Conflict & Justice

An American veteran and a jihadi share memories of Robin Williams

This story is a part of

SafeMode

This story is a part of

SafeMode

RTR42SDJ.jpg

A refugee woman from the minority Yazidi sect, who fled the violence in the Iraqi town of Sinjar, sits with a child inside a tent at a refugee camp in north-eastern Syria. The Yazidis have been brutally persecuted by militants from the Islamic State, some of whom apparently are also fans of Robin Williams.

Credit:

Rodi Said/Reuters

Who would have thought that Islamic militants might also enjoy Robin Williams movies?

Player utilities

This story is based on a radio interview. Listen to the full interview.

The death of the actor and comedian last week provoked an outpouring of sympathy from across the world. That included activists with ISIS, the militant group that has proclaimed an Islamic caliphate in northern Iraq and Syria.

Alex Horton found that out when he went to tweet his his own fond memories of William. Horton, currently a journalist and blogger on national security issues, served as an infantryman in the US Army. During his tour in Iraq in 2006 and 2007, some of the insurgents he fought were much like ISIS.

But Horton still engaged some of the activists when they posted their admiration of Robin Williams on Twitter. He ended up having a long conversation, both on- and off-line, with one Islamist in particular: a 19-year-old guy called Abdullah.

Screenshot of tweets between Alex Horton and Abdullah, an ISIS activist. Aug. 11.

A screenshot of tweets between Alex Horton and ISIS activists, on August 11, 2014. The account @mujahid4life has since been suspended.

Abdullah is a social media activist for ISIS — which now calls itself the Islamic State. Horton says such people are “one of the critical nodes in the Islamic State system. They’re not on the frontlines. They’re manning Twitter feeds and Facebook pages and other social networks to spread propaganda. Whether that’s a decapitated soldier in Kurdistan or a public works project in Syria. They’re all about spreading the message."

Horton said he wasn’t able to get much information about Abdullah beyond what was on his profile, “for very obvious reasons. This guy is an Islamic State supporter, so he’s not too keen on letting the world know who he is and where he is.” (The profile has since been suspended.)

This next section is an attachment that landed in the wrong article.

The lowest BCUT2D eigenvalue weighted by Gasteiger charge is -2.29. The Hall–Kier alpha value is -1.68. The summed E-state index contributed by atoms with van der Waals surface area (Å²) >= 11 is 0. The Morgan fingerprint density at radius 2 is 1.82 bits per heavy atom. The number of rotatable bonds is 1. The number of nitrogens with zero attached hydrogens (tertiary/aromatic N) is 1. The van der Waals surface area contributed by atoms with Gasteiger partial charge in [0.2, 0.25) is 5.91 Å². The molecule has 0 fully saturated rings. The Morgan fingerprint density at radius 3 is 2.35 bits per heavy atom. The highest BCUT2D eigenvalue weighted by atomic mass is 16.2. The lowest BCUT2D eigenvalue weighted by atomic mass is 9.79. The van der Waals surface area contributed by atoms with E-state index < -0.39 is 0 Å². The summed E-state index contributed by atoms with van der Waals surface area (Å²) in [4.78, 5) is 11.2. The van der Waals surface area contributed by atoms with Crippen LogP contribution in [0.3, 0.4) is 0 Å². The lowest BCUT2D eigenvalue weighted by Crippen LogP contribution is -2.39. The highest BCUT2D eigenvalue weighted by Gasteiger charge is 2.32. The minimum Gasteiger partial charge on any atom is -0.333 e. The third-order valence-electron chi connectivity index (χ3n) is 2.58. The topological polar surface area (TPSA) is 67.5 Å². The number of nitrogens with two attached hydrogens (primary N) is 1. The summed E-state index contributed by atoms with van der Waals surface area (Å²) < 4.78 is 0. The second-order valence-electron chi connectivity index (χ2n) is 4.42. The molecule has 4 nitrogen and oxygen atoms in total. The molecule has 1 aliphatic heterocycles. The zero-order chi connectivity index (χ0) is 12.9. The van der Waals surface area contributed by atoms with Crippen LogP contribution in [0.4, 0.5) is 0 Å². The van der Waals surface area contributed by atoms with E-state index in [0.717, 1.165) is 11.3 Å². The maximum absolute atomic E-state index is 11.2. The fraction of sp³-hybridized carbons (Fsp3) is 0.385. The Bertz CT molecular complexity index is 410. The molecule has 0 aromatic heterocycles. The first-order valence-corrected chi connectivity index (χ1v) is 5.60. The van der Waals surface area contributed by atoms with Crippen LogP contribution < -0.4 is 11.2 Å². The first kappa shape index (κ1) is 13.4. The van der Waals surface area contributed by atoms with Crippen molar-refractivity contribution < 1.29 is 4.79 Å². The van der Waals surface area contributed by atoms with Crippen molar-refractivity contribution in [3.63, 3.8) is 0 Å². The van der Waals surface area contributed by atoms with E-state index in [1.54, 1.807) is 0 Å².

But there were some clear similarities between the two “He’s just a normal guy. He’s from the West, just like me,” says Horton. "He boxed when he was a kid. ... He’s a movie fan just like I am. He talked about Mrs. Doubtfire and Jumanji, and these are films I watched over and over again on VHS tapes when I was a kid growing up in Texas.”

They also chatted about Horton’s deployment to Iraq and what he thought about the current airstrikes in northern Iraq. Abdullah told Horton he also wanted to fight in Iraq himself. "He wants to go, but personal matters — he told me — have prevented him from going to the frontlines," Horton says.

The discussion brought home the odd dichotomy of ISIS supporters. “There’s a very strange view that people who are aligned with the Islamic State — or al-Qaeda or other terrorist groups — that they’re simply monsters, and it’s not the case." Horton says.

On the one hand, he says, "They’re very brutal, they’ve been killing civilians, they’ve been executing thousands of people — unspeakable violence that should face worldwide condemnation."

But then there's the side that was brought home to him on Twitter: "They love Robin Williams, and they laugh every time they see the run-by fruiting scene from Mrs. Doubtfire.” Many of these people share similar backgrounds to us, Horton adds, and share the same love of art. “It’s always been a mistake, historically, to underestimate your enemy — to see them in a light that’s less than humane.”

Of course, many other Islamic militants disagree with Abdullah. They condemn Robin Williams as an unbeliever, a cross-dresser and a critic of jihad. Abdullah acknowledges he was an unbeliever, "but he still had talent."

“They are the enemy and I’ve never strayed from that view," Horton says, "but we can’t view them as this evil, cartoonish force that’s taking over Iraq. They’re supported by some Iraqis for a reason. They’re supported by a lot of Syrians for a reason. This is another step in evaluating why that is and I think it will help, if we ever have to confront them on a larger scale.”

Horton hopes that even a humanizing understanding of ISIS can help defeat them. “When we see them as people more than monsters, it takes away some of their mystique and it takes away some of their power over us," he argues. "They’re taking territory, and they’re convincing people to join their cause because of the fear they produce. So if we can take away that fear, that will be the beginning of the steps that we need to take care of this kind of extremist violence.”

You can read Horton's full thoughts on the conversation at Foreign Policy.